The night sky is never without its wonders. Just a few highlights this week include the return to maximum brightness of a remarkable variable star, Mira, a total lunar eclipse and a show of plants in the pre-dawn sky.
If you live in the West or Midwestern United States, you are in a good place to see the total lunar eclipse. This occurs Wednesday morning, January 31. Unfortunately for me, and others like me in the Eastern US, the eclipse is setting just as the main part of the eclipse is just getting started. Depending on where you live, you can still see a bit of it!
Actual local times of moonset vary depending on your location. Using my area in northeast Pennsylvania as an example, moonset and sunrise both occur at 7:13 a.m. EST. The partial phase of the eclipse begins at 6:48 a.m. That means if I can find a low western horizon, I can catch the setting Moon with what looks like a "bite" taken out of it! (The total phase starts at 7:51 a.m. after my sunrise and the moon has set, Mid-totality is at 8:30 and totality is over at 9:08 a.m. Partial eclipse is done at 10:12 a.m. EST.
Further east it gets tougher. From Boston, Massachusetts, for instance, sunrise is at 6:58 a.m. on the 31st, TEN MINUTES after the partial eclipse begins. Check your local sunrise times.
In the Plains states and Mississippi Valley, the moon will be totally eclipsed in the Earth's shadow as it descends in the western sky, before dawn.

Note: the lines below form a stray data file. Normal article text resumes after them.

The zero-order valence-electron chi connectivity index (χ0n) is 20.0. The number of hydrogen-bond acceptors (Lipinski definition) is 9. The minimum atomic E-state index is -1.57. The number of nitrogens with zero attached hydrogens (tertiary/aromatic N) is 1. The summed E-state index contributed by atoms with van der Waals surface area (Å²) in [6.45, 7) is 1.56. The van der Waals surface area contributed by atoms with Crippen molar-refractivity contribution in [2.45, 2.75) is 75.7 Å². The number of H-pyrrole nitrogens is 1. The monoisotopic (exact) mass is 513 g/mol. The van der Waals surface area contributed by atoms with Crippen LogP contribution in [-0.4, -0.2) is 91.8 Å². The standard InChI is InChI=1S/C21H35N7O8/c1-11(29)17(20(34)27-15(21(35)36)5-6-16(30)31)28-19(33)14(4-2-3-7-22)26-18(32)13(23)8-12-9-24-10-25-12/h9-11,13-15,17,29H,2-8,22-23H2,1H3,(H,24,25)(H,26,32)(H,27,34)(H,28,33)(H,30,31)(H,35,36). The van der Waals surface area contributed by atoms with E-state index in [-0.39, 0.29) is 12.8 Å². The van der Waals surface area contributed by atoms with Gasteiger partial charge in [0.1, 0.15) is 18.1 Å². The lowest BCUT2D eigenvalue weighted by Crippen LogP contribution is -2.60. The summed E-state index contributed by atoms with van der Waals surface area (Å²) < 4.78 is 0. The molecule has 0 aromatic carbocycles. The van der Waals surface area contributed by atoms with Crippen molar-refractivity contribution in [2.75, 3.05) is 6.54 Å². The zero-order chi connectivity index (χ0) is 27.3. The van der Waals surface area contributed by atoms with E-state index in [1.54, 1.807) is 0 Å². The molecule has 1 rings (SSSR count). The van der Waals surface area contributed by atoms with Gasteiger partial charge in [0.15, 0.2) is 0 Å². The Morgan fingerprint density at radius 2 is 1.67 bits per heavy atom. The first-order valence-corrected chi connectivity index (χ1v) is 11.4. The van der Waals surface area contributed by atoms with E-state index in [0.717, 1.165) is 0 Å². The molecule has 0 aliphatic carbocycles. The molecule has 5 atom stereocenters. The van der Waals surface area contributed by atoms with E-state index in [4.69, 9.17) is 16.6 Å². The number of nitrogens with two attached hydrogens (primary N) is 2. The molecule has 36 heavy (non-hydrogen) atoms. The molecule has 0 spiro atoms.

This is also one of those so-called "supermoons" meaning the moon reaches full phase near its closest point to the Earth in its orbit. This makes the full moon a little bigger to unaided eyes, and a little brighter unless of course it has plunged into Earth shadow during an eclipse!
NOTE: Unlike at a solar eclipse, no eye protection is needed to view a lunar eclipse.
A variable star
Technically known as Omicron Ceti, the star Mira is within the large, dim constellation Cetus the Whale. This star pattern is in the south-southwest at around 8 p.m. on January evenings. Although moonlight will be an issue, you can use binoculars to help find Mira.
Cetus does have a moderately bright star, magnitude 2, which is named Diphda and marks the whales mouth. In the tail there is a remarkable star that comes and goes. Most of the year you wont find it, and then for a while, it brightens to nearly 2nd magnitude. This is Mira is a long-period red giant variable star. Located about 350 light years from Earth (thats how long it takes for its light to reach here), the stars variability was realized in 1596. In a period of 331 days, it rises from 10th magnitude (requiring about a three-inch wide telescope to see) to 2nd or 3rd magnitude, easily seen with unaided eyes. A telescope will show its distinct red color. This time its peak brightness is magnitude 3.5.
Speaking of tails, astronomers recently a faint tail of gas and dust trailing behind Mira as it speeds through space. It was found in ultraviolet light pictures taken by a satellite camera. The tail is nearly 13 light years long.
Another star within the outline of Cetus, known as Tau Ceti, is one of the suns nearest neighbors, only 11.8 light years away.
While you are out looking west for the moonset, look southeast before dawn. Planet Jupiter will be bright and well up; dimmer and reddish Mars is to the lower left.
Keep looking up!
— Peter Becker is Managing Editor at The News Eagle in Hawley, Pennsylvania. Notes are welcome at email@example.com. Please mention in what newspaper or web site you read this column.